This will get old fast, and 99% of the time what you’ll want to run is exactly the same dang app you just ran. Luckily, this is easily addressed in the scheme settings, where you can change the “Executable” selection in the “Info” section of the “Run” tab from “Ask on Launch” to a specific application of your choosing.

OtherApp

That’s all well and good, but you still have to go through the tedious task of selecting some suitable content in the target app, clicking the share button, and choosing your extension from the list, before you even have the luxury of examining your own code’s behavior.

Wouldn’t it be great if you could make changes to your app extension’s appearance or behavior, click Run, and moments later be looking at your Share extension’s UI without having to do anything else? Good news: you can, and I’m about to explain how to achieve it for both Mac and iOS targets.

Automatic Invocation

The problem with all the targets on your Mac or iOS that may or may not support sharing pertinent data to your extension, is you have to walk them through the process of invoking you. When you’re deep into the development of a particular aspect of the user interface or mechanical behavior of your extension, what you really want is to repeatedly invoke the extension with the same, predictable kinds of data. Luckily, it’s possible on both Mac and iOS platforms for a host app to invoke sharing extensions programmatically, so you just need to choose a Run target that will predictably invoke your extension upon launching.

The only way I know to guarantee this is to write your own code that invokes the extension, and put it in a custom debugging-purposed target, or else put it into your main app as conditional code that only runs when building Debug variants and when prompted to take effect. I can imagine a sophisticated version of this approach involving a multi-faceted extension-debugging target that would be capable of fast-tracking extension invocation for a variety of data formats. But for the simplest solution, I recommend adding the ability to invoke your extension to the very app that hosts it. Then your simple test mode behavior will always coexist in the same source base as your extension code.

The way I approached this was to add an environment variable, “RSDebugAppExtension” to the scheme configuration for my app extension, which is also configured now to target the main app as its Executable target. So when I build and run the app extension scheme, may main app runs with these environment variables set:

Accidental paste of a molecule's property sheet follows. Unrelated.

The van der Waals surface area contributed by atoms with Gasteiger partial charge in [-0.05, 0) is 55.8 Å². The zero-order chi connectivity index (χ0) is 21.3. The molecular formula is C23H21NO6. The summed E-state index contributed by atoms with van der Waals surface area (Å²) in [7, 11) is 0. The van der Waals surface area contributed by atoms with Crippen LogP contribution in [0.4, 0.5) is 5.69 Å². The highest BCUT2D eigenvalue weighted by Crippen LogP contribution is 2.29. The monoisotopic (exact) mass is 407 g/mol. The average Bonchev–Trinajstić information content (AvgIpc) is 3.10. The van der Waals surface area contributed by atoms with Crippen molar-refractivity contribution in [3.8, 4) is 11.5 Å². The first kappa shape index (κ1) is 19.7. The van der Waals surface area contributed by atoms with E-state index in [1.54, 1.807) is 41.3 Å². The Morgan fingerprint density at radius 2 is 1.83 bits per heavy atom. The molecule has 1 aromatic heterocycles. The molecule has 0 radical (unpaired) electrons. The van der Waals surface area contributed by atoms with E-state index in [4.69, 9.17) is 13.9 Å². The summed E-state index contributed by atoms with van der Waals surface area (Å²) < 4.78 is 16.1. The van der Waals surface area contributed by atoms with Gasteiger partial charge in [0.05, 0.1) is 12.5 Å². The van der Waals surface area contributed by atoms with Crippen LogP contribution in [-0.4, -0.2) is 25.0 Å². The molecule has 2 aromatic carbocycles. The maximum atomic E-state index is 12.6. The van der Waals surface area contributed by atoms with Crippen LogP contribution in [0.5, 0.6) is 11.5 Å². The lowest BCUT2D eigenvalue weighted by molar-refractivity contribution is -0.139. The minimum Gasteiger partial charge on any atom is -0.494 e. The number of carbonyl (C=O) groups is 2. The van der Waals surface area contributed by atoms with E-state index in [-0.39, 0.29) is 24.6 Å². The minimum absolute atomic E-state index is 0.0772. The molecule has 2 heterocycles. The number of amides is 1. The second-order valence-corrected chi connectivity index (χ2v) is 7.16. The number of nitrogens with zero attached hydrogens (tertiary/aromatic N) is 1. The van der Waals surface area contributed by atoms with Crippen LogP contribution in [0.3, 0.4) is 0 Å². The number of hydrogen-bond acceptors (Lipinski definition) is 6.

Screenshot 11 24 14 3 12 PM

Now in the main app’s applicationDidFinishLaunching: method, I just have to add the appropriate code for invoking the app extension’s UI. Without the platform-specific voodoo, it looks something like this:

#if DEBUG
	// Check for flag to invoke app extension
	NSDictionary* env = [[NSProcessInfo processInfo] environment];
	NSString* appExtensionDebug = [env objectForKey:@"RSDebugAppExtension"];
	if (appExtensionDebug != nil)
	{
		// RUN MY EXTENSION
	}
#endif

The #if DEBUG just ensures that I will never inadvertenly ship this code in a release version of my app. The environment variable ensures I won’t be plagued by my extension’s UI appearing whenever I’m working on other aspects of my app besides the extension.

Now we just have to dig into the specifics of how to “RUN MY EXTENSION.” I’ll show you how that works for both Mac and iOS based Share extensions.

Invoking a Mac-based Share Extension

If you’re working on a Mac-based Share extension, the key to invoking it at runtime is to enlist the help of the NSSharingService infrastructure. You simply ask it for a service with your identifier, and ask it to “perform.”

NSString* serviceName = @"com.red-sweater.yeehaw";
NSSharingService* myService = [NSSharingService sharingServiceNamed:serviceName];
[myService performWithItems:@[@"Hello world"]];

Now when I build and run with the aforementioned environment variable set up, it pops up my Share extension, pre-populated with the text “Hello world.”

Invoking an iOS-based Share Extension

Unfortunately, iOS doesn’t support the same NSSharingService infrastructure that the Mac has. This seems like an area where we might be lucky to see more unification over the years, but for the time being the iOS notion of a sharing service is tied up with the existing “Social.framework” and its SLComposeViewController class. This is the interface that is supposed to be used to invoke a sharing panel for Facebook, Twitter, Tencent Weibo, etc. And luckily, although I don’t believe it’s documented, you can also pass in the extension identifier for your custom Share extension to instantiate a suitable view controller for hosting your extension:

NSString* serviceName = @"com.red-sweater.yeehaw";
SLComposeViewController* myController = [SLComposeViewController composeViewControllerForServiceType:serviceName];
[myController setInitialText:@"Hello World"];
[[self navigationController] presentViewController:myController animated:YES completion:nil];

You can see the basic gist of it is similar to the Mac, but you have to configure the view controller directly as opposed to providing a list of arbitrary input values. Also bear in mind that because the iOS-based solution above relies upon [self navigationController] being non-nil, you’ll need to add the special debugging code at a point in your app’s launch process when this is already set up, or else find another way of ensuring you can meaningfully present view controllers to your app’s main window.

Going Further

Notice that I hinge all the invocation on simply whether the RSDebugAppExtension environment variable is non-nil. Basically while I’m debugging I have to go in and change the code in applicationDidFinishLaunching to invoke the extension in the way I want. This works OK for me at least at this stage, but I can imagine down the road wanting to be able to fine-tune the behavior of how the extension is invoked. For this purpose, why not encode into the value of the environment variable itself certain clues about how to invoke the extension? It could specify for example what text should be passed the extension, or other configuration as desired.